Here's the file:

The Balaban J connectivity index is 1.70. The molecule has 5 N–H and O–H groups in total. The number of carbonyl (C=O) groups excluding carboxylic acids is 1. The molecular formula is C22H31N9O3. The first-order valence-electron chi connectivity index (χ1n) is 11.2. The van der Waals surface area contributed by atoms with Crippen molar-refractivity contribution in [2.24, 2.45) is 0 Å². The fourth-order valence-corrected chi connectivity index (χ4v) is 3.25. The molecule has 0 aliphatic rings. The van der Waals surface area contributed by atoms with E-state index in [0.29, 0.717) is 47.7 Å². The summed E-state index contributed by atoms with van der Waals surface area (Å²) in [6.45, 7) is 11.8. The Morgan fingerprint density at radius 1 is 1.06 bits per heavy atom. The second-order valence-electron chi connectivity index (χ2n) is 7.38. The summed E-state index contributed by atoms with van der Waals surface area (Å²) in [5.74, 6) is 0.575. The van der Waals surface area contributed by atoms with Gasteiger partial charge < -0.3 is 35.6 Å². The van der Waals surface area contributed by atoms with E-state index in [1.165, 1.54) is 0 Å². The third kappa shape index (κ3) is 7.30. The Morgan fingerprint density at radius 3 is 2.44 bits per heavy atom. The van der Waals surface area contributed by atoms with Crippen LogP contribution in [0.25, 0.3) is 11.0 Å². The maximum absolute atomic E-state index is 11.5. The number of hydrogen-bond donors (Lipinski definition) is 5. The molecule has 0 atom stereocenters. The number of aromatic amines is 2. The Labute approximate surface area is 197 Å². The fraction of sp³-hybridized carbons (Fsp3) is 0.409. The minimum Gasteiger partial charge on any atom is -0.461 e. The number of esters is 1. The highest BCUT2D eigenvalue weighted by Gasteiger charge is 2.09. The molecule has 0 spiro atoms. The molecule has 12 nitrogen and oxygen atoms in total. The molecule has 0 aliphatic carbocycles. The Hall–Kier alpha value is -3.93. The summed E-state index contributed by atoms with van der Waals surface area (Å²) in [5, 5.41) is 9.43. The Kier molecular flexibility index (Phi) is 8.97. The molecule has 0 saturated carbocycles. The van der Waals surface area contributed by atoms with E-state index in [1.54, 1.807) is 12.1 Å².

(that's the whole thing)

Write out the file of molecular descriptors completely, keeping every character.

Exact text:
The Balaban J connectivity index is 1.70. The molecule has 5 N–H and O–H groups in total. The number of carbonyl (C=O) groups excluding carboxylic acids is 1. The molecular formula is C22H31N9O3. The first-order valence-electron chi connectivity index (χ1n) is 11.2. The van der Waals surface area contributed by atoms with Crippen molar-refractivity contribution in [2.24, 2.45) is 0 Å². The fourth-order valence-corrected chi connectivity index (χ4v) is 3.25. The molecule has 0 aliphatic rings. The van der Waals surface area contributed by atoms with E-state index in [0.29, 0.717) is 47.7 Å². The summed E-state index contributed by atoms with van der Waals surface area (Å²) in [6.45, 7) is 11.8. The Morgan fingerprint density at radius 1 is 1.06 bits per heavy atom. The second-order valence-electron chi connectivity index (χ2n) is 7.38. The summed E-state index contributed by atoms with van der Waals surface area (Å²) in [5.74, 6) is 0.575. The van der Waals surface area contributed by atoms with Gasteiger partial charge < -0.3 is 35.6 Å². The van der Waals surface area contributed by atoms with E-state index in [1.165, 1.54) is 0 Å². The third kappa shape index (κ3) is 7.30. The Morgan fingerprint density at radius 3 is 2.44 bits per heavy atom. The van der Waals surface area contributed by atoms with Crippen LogP contribution in [0.25, 0.3) is 11.0 Å². The maximum absolute atomic E-state index is 11.5. The number of hydrogen-bond donors (Lipinski definition) is 5. The molecule has 0 atom stereocenters. The number of aromatic amines is 2. The Labute approximate surface area is 197 Å². The fraction of sp³-hybridized carbons (Fsp3) is 0.409. The minimum Gasteiger partial charge on any atom is -0.461 e. The number of esters is 1. The highest BCUT2D eigenvalue weighted by Gasteiger charge is 2.09. The molecule has 0 spiro atoms. The molecule has 12 nitrogen and oxygen atoms in total. The molecule has 0 aliphatic carbocycles. The Hall–Kier alpha value is -3.93. The summed E-state index contributed by atoms with van der Waals surface area (Å²) in [5, 5.41) is 9.43. The Kier molecular flexibility index (Phi) is 8.97. The molecule has 0 saturated carbocycles. The van der Waals surface area contributed by atoms with E-state index in [1.54, 1.807) is 12.1 Å².